• A soft-bristled brush
  • Rubber gloves
  • Your sink (or a large bowl)

Step 1: Remove the Lower Rack and Take the Filter Out

To access the filter, you first have to remove the lower rack. You don’t have to remove the top rack.

You can find the filter at the bottom of the dishwasher. It is circular in shape and will have arrows pointing toward it.

Aside from indicating where the filter is, the arrows also tell you in which direction to rotate it in order to unlock it (it is twist-locked). Rotate the filter as shown by the arrows and it should pop right out. Most are unlocked by rotating counter-clockwise.

Remove the Lower Rack and Take the Filter Out
(Credit: The Spruce)

In addition to the primary filter, some models also possess a secondary flat filter at the bottom. You will need to clean this part, too. The secondary filter isn’t locked in place, so just fish it out with your fingers.

Step 2: Mix the Cleaner

For this step, you can either use your sink or a large bowl.

Fill your selected vessel with hot water, then add in a few droplets of dishwashing soap. We highly recommend using a soap with added degreaser. The filter will be caked in greasy residue, so the degreaser will make it a lot easier to scrub it out.

Step 3: Soak the Filters

Lower the filters into the sink and the cleaner. Allow them to soak for a few minutes. The cleaner will loosen some of the stubborn residue.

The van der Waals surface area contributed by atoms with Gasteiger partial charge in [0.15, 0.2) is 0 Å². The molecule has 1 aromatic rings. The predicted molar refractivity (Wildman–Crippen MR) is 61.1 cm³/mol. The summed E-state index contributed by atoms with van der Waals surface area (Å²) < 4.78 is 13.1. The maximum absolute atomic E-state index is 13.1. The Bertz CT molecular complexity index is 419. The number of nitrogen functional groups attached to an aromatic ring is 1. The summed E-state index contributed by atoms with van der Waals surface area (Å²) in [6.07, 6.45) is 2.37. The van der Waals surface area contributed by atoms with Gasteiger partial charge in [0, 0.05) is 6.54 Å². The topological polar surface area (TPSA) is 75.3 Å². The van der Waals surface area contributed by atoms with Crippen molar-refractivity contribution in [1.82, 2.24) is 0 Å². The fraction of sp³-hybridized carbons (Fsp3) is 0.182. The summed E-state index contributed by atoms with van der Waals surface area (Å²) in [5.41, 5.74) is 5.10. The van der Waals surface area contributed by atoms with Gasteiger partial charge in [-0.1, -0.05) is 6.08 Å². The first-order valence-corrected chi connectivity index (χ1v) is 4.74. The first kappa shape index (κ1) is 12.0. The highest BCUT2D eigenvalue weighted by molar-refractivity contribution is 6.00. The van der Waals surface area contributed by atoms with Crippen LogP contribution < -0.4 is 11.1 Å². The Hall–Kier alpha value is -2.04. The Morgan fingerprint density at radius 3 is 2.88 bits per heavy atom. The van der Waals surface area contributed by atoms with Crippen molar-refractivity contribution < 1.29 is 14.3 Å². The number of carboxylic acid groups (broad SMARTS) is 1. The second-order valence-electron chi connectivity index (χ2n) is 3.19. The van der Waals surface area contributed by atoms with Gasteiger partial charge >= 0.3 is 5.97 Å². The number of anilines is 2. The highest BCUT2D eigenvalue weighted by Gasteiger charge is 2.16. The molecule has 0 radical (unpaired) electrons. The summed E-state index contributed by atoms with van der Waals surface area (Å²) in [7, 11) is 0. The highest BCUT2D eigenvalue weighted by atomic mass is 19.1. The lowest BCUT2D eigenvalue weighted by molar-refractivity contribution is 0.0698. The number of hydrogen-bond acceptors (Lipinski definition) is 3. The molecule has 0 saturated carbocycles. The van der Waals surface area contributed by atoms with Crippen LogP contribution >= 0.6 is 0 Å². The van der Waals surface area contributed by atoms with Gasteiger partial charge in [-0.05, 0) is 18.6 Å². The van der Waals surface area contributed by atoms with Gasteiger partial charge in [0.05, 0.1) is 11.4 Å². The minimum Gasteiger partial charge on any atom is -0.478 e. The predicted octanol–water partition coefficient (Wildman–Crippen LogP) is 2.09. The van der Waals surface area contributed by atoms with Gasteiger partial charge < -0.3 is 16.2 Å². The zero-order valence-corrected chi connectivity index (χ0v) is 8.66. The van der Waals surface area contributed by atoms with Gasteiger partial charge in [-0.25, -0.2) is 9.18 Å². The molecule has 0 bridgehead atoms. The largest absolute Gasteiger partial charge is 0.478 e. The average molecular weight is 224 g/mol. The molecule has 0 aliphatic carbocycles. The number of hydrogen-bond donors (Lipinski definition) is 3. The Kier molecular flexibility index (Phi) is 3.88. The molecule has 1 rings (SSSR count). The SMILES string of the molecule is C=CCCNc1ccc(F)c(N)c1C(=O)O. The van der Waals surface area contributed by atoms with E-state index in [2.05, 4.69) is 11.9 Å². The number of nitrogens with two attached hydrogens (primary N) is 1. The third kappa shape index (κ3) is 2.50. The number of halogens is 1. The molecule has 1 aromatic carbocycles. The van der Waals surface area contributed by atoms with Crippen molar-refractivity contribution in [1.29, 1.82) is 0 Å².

After that, pick up each filter and start to scrub with your toothbrush and the soft-bristled brush. Clear away all debris stuck to the outside as well as the inside.

Step 4: Rinse

Give the filters an extra rinse in hot water once you’re done to clear out any remaining debris as well as to wash out the cleaning liquid.

Step 5: Take Care of the Filter Receptacle

Before you reinstall the filters, spend some time cleaning the filter receptacle, too. It will also have accumulated a lot of debris during its service.

Soak a cloth or a sponge with the cleaner that you mixed earlier. After that, wipe down the receptacle and clear away any visible greasy stains. Pick out any food debris that you see inside, too. If you can’t reach with your cloth or sponge, use the toothbrush or soft-bristled brush.

Step 6: Put the Filters Back

Put the filters back into their places. If your dishwasher has a secondary filter, put it in first, then the primary filter on top.

Lock the primary filter back in place by turning it in the other direction and line up the arrows.

Before you close the door, make sure that the filter is securely locked in place. A loose filter could be disastrous. It may bounce up during the machine’s operation and hit the spray arm.

How Often Should I Clean the Filter?

Since the entire process takes only a couple of minutes at most, we highly recommend that you give your filter a rinse every month. It’s better than wasting water and time putting your dishes through another cleaning cycle when the filter is clogged up.